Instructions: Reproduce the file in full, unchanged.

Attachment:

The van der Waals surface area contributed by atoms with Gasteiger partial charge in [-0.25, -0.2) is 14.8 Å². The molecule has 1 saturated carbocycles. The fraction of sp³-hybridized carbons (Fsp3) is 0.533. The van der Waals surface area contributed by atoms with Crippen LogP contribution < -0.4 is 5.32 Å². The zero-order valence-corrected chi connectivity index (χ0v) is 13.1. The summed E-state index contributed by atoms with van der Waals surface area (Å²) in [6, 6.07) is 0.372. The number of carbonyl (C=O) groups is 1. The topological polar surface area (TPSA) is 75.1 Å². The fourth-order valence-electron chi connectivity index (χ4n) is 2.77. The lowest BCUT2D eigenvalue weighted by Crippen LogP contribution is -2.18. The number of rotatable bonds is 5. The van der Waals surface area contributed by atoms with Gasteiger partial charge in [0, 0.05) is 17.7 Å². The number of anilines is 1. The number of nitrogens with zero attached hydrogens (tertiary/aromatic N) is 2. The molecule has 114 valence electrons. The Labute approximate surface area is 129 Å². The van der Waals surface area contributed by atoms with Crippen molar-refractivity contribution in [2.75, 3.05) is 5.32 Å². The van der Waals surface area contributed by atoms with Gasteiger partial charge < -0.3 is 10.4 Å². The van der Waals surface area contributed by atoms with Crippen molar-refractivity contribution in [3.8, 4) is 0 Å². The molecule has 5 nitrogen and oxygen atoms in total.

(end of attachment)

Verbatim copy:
The van der Waals surface area contributed by atoms with Gasteiger partial charge in [-0.25, -0.2) is 14.8 Å². The molecule has 1 saturated carbocycles. The fraction of sp³-hybridized carbons (Fsp3) is 0.533. The van der Waals surface area contributed by atoms with Crippen LogP contribution < -0.4 is 5.32 Å². The zero-order valence-corrected chi connectivity index (χ0v) is 13.1. The summed E-state index contributed by atoms with van der Waals surface area (Å²) in [6, 6.07) is 0.372. The number of carbonyl (C=O) groups is 1. The topological polar surface area (TPSA) is 75.1 Å². The fourth-order valence-electron chi connectivity index (χ4n) is 2.77. The lowest BCUT2D eigenvalue weighted by Crippen LogP contribution is -2.18. The number of rotatable bonds is 5. The van der Waals surface area contributed by atoms with Gasteiger partial charge in [0, 0.05) is 17.7 Å². The number of anilines is 1. The number of nitrogens with zero attached hydrogens (tertiary/aromatic N) is 2. The molecule has 114 valence electrons. The Labute approximate surface area is 129 Å². The van der Waals surface area contributed by atoms with Crippen molar-refractivity contribution in [2.75, 3.05) is 5.32 Å². The van der Waals surface area contributed by atoms with Gasteiger partial charge < -0.3 is 10.4 Å². The van der Waals surface area contributed by atoms with Crippen molar-refractivity contribution in [3.8, 4) is 0 Å². The molecule has 5 nitrogen and oxygen atoms in total.